ACCCGCTGACTATTTTCTACCAACCACAAAGACATCGGAACCCTATACCTTGTATTTGGGGCCTGAGCAGGCATAGTAGGTACAGCCCTA---AGCCTGCTAATCCGAGCAGAATTAAGCCAACCTGGCTCACTACTTGGCGAC---GACCAGATTTATAATGTTATCGTAACAGCACACGCCTTCGTAATAATTTTCTTTATGGTAATGCCTATTATGATTGGAGGTTTTGGAAATTGATTAATCCCACTAATA---ATTGGAGCCCCTGATATAGCATTCCCCCGAATAAATAACATAAGCTTCTGACTCCTACCCCCATCGTTCCTACTACTCCTAGCCTCTTCAGGAGTAGAGGCCGGTGCCGGAACAGGATGAACCGTATATCCGCCTCTAGCAGGAAACCTAGCACATGCAGGCGCCTCCGTTGATCTC---ACAATTTTTTCACTTCACCTAGCTGGTGTCTCATCAATTCTAGGAGCCATTAATTTTATTACAACAGTATTTAATATAAAACCGCCCGTAGTGTCACAATATCAAACACCACTGTTTATCTGAGCAGTAATAATTACTGCAGTTTTACTTCTTTTATCCCTTCCAGTCTTAGCCGCC---GGCATTACAATGCTTCTTACAGACCGCAACCTTAACACAACATTTTTCGACCCGGCAGGAGGGGGTGATCCAATCCTTTATCAGCACTTATTCTGATTCTTCGGTCACCCAGAAGTATATATTTTAATTCTACCAGGCTTCGGTATAATTTCACACATCGTTGCCTATTATTCTGGTAAAAAA---GAACCATTTGGCTATATAGGTATAGTTTGAGCTATGATGGCCATTGGACTATTAGGCTTCATTGTGTGAGCTCACCACATATTCACAGTAGGAATAGACGTTGACACCCGAGCTTACTTTACATCTGCAACAATAATCATCGCAATTCCGACCGGTGTAAAAGTATTTAGCTGATTA---GCCACACTTTATGGCGGG---TCTATTAAATGAGAAGCACCATTCTTATGAGCCCTTGGGTTTATTTTCCTATTTACAGTAGGAGGTCTAACAGGAATCGTACTAGCCAACTCATCCTTAGATATTATTCTGCATGATACCTACTACGTTGTTGCCCACTTCCATTATGTA---CTATCTATAGGCGCCGTATTTGCAATTATAGGAGGATTTGTACACTGATTCCCACTATTCTCAGGCTATACACTTCACGGAACATGAACCAAAATTCACTTTATAGTAATATTCATTGGAGTAAACTTAACCTTCTTCCCTCAACACTTCCTTGGATTAGCTGGCATGCCACGT---CGATATTCTGACTACCCAGACGCCTACACG---CTATGAAATACAGTCTCCTCAGTTGGATCCCTAATCTCATTAGTCGCAGTAATTATATTCTTATTTATTCTTTGAGAAGCATTTGCAGCTAAACGAGAAGTT---TTATCCGTTGAAATAACCTCTACAAAT
-- end --

Download FASTA File

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Statistics of barcoding coverage: Notopterus notopterus

Barcode of Life Data Systems (BOLDS) Stats
Public Records: 6
Specimens with Barcodes: 21
Species With Barcodes: 1
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Conservation

Conservation Status

IUCN Red List Assessment


Red List Category
LC
Least Concern

Red List Criteria

Version
3.1

Year Assessed
2010

Assessor/s
Ng, H.H.

Reviewer/s
Jha, B.R., Allen, D., Datta, N.C., Britz, R. & Dey, S.C.

Contributor/s
Molur, S.

Justification
Notopterus notopterus is most likely a species complex (R. Britz, pers. comm.), despite the very wide range as currently accepted. Until the taxonomic issue is resolved, the species is assessed as Least Concern. Further work is required to understand the species taxonomy when a reevaluation is also necessary to assess the status of the species.
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Population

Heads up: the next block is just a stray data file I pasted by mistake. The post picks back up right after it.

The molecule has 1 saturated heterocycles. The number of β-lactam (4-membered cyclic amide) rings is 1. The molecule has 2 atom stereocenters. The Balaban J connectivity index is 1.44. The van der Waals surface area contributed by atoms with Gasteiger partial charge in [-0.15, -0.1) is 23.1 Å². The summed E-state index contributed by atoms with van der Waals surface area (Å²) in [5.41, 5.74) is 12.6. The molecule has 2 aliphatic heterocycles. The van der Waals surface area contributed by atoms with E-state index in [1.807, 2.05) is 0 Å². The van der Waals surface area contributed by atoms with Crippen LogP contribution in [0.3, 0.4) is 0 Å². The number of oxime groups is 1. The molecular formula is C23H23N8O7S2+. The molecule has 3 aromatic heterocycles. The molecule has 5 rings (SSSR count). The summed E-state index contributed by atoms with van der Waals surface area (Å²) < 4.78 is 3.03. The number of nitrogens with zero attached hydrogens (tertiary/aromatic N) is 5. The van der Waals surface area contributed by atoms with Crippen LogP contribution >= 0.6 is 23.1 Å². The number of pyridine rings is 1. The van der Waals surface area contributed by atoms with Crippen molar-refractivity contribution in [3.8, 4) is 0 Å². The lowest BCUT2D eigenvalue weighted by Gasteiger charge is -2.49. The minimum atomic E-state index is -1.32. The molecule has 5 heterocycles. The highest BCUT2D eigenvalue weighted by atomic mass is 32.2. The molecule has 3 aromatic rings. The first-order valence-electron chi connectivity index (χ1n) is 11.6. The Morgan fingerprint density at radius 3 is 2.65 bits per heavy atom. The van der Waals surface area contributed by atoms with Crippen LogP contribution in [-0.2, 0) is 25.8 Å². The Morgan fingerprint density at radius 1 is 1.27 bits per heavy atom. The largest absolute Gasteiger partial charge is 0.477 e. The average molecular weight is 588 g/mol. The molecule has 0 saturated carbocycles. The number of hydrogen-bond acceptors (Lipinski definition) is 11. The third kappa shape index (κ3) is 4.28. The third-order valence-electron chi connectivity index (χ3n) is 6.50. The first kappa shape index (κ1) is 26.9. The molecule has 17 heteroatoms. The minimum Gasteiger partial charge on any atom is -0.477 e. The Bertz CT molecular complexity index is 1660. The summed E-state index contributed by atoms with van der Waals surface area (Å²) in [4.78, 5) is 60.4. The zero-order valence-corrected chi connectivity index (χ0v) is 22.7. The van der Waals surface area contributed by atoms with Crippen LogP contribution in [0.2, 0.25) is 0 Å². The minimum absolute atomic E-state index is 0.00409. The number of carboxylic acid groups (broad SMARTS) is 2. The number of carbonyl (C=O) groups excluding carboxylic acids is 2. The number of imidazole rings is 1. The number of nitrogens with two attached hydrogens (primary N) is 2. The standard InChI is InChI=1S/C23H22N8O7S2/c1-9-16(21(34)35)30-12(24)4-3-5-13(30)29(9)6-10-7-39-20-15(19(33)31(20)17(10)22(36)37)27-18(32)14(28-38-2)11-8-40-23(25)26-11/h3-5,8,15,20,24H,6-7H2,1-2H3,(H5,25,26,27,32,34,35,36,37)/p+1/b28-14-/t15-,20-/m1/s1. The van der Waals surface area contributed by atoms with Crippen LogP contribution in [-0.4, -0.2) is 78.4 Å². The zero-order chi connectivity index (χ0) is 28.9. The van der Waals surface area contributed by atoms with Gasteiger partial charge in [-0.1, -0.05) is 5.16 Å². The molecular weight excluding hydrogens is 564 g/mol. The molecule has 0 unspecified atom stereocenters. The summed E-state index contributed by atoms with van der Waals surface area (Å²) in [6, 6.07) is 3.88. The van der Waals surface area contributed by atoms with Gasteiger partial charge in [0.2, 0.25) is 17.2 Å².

Population
It is common throughout its range.

Population Trend
Unknown
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Threats

Major Threats

The threats to this species are not known.

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Least Concern (LC)
  • IUCN 2006 2006 IUCN red list of threatened species. www.iucnredlist.org. Downloaded July 2006.
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Management

Conservation Actions

Conservation Actions

More research into population trends in the wild is required to understand the status of this widespread species.

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Relevance to Humans and Ecosystems

Benefits

Importance

fisheries: commercial; aquaculture: commercial; aquarium: commercial
  • Robins, C.R., R.M. Bailey, C.E. Bond, J.R. Brooker, E.A. Lachner, R.N. Lea and W.B. Scott 1991 World fishes important to North Americans. Exclusive of species from the continental waters of the United States and Canada. Am. Fish. Soc. Spec. Publ. (21):243 p. (Ref. 4537)
  • Talwar, P.K. and A.G. Jhingran 1991 Inland fishes of India and adjacent countries. vol 1. A.A. Balkema, Rotterdam. 541 p. (Ref. 4832)
  • Rainboth, W.J. 1996 Fishes of the Cambodian Mekong. FAO Species Identification Field Guide for Fishery Purposes. FAO, Rome, 265 p. (Ref. 12693)
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Wikipedia

Bronze featherback

For other species formerly included in Notopterus, see Chitala.

The bronze featherback (Notopterus notopterus; Bengali: ফলি, Thai: ปลาสลาด, ปลาฉลาด, ปลาตอง) is a fish in family Notopteridae found in South and Southeast Asia. Although primarily found in fresh water, it has been known to enter brackish water.[1] At present it is the only member of its genus, but as currently defined it is likely a species complex.[2]

Young specimens are a dark bronze-like color that becomes lighter with age. The species reaches a length of up to 60 cm (24 in).[1]

This fish appears in a stamp of the Kingdom of Laos.[3]

Uses[edit]

Dried and smoked Pla salat, a Khorat specialty

This fish is popular in Laos, Indonesia, and Thailand as food. It is preserved and prepared in different ways. Nam phrik pla salat pon (น้ำพริกปลาสลาดป่น) is a variety of nam phrik with minced roasted pla salat eaten along with raw vegetables. It is popular in Khorat.[4]

References[edit]